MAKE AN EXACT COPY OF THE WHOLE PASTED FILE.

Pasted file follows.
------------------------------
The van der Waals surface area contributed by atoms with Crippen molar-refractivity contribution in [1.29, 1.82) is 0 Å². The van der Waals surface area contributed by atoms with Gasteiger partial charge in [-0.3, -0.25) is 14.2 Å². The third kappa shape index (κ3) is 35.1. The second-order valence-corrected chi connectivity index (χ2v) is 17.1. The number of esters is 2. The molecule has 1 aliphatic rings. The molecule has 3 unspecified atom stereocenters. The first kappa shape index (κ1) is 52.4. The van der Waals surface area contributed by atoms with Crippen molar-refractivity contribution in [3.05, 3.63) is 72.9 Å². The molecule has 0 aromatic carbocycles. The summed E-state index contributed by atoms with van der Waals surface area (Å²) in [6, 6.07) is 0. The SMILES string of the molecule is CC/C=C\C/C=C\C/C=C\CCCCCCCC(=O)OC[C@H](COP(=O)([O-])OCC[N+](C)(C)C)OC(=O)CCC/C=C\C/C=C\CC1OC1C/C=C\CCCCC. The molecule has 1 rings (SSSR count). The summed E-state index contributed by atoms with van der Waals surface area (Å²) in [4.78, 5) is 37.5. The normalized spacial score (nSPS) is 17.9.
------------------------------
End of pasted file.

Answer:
The van der Waals surface area contributed by atoms with Crippen molar-refractivity contribution in [1.29, 1.82) is 0 Å². The van der Waals surface area contributed by atoms with Gasteiger partial charge in [-0.3, -0.25) is 14.2 Å². The third kappa shape index (κ3) is 35.1. The second-order valence-corrected chi connectivity index (χ2v) is 17.1. The number of esters is 2. The molecule has 1 aliphatic rings. The molecule has 3 unspecified atom stereocenters. The first kappa shape index (κ1) is 52.4. The van der Waals surface area contributed by atoms with Crippen molar-refractivity contribution in [3.05, 3.63) is 72.9 Å². The molecule has 0 aromatic carbocycles. The summed E-state index contributed by atoms with van der Waals surface area (Å²) in [6, 6.07) is 0. The SMILES string of the molecule is CC/C=C\C/C=C\C/C=C\CCCCCCCC(=O)OC[C@H](COP(=O)([O-])OCC[N+](C)(C)C)OC(=O)CCC/C=C\C/C=C\CC1OC1C/C=C\CCCCC. The molecule has 1 rings (SSSR count). The summed E-state index contributed by atoms with van der Waals surface area (Å²) in [4.78, 5) is 37.5. The normalized spacial score (nSPS) is 17.9.